Mr. Starr and Ms. Sachs said they were trying to get there. In the meantime, they had new friends and surrogate grandparents.
As for Mr. Miller, he hoped his next movie would allow him to sing and dance. He even had a number he was interested in, made famous by Maurice Chevalier: “I’m Glad I’m Not Young Anymore.”
Drawing on their own backgrounds and experience, older adults are making new technology work for them in a variety of second careers.
Falling can be a serious thing for older adults. Aging causes the bones to become brittle, and broken ones do not heal as readily.
Today, 18.5 percent of the Dutch population — roughly 3.2 million people — is 65 or older, according to official statistics. In 1950, about the time some of the younger course participants were born, people 65 or older made up just 7.7 percent of the population.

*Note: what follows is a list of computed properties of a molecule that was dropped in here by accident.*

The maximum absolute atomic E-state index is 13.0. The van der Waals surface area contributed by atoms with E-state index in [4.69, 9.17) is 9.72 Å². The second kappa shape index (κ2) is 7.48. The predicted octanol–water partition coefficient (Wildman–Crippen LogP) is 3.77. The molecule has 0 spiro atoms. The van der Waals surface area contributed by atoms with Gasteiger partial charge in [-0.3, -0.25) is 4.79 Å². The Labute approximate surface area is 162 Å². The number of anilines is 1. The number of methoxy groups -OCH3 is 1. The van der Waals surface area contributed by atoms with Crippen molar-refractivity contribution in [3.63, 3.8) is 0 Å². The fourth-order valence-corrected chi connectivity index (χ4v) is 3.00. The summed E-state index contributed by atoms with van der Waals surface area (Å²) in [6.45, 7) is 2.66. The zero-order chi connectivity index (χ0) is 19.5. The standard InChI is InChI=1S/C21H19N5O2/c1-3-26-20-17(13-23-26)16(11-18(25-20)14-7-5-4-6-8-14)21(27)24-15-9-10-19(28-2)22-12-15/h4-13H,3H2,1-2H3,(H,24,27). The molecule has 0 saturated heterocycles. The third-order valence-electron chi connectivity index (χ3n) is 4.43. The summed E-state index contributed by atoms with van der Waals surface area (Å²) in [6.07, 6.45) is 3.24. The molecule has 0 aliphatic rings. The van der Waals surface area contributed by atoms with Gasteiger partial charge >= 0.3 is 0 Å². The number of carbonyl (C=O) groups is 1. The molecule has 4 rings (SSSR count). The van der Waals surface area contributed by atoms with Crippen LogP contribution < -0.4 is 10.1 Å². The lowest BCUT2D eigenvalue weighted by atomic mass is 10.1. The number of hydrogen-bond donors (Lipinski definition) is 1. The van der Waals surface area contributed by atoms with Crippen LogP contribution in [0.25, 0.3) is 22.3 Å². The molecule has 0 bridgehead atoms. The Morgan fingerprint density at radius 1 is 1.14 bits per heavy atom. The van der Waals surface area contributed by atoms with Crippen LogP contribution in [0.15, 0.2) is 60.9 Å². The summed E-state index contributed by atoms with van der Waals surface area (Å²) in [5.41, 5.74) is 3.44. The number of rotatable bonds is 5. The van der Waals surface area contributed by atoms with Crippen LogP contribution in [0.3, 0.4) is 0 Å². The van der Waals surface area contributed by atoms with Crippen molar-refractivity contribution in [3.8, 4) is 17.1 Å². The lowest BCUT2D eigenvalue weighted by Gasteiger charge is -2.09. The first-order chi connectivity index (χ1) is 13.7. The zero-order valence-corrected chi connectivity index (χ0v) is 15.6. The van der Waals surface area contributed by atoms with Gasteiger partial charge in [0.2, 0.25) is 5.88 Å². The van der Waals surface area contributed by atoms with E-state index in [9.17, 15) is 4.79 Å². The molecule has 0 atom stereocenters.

Across the Netherlands, 3,884 people 65 or older died as result of a fall in 2016, a 38 percent increase from two years earlier.
Experts say the rise in fatalities reflects the overall aging of the population, and also factors such as the growing use of certain medications or general inactivity.
“It’s same as with young children: More and more old people have an inactive lifestyle,” said Saskia Kloet, a program manager at VeiligheidNL, an institution that offers similar courses.
Even inactivity in one’s 30s or 40s could lead to problems later in life, she noted.
Like many people her age, Hans Kuhn, 85, worried that her daily routine — and the ability to live alone — would end if she ever lost her balance and fell.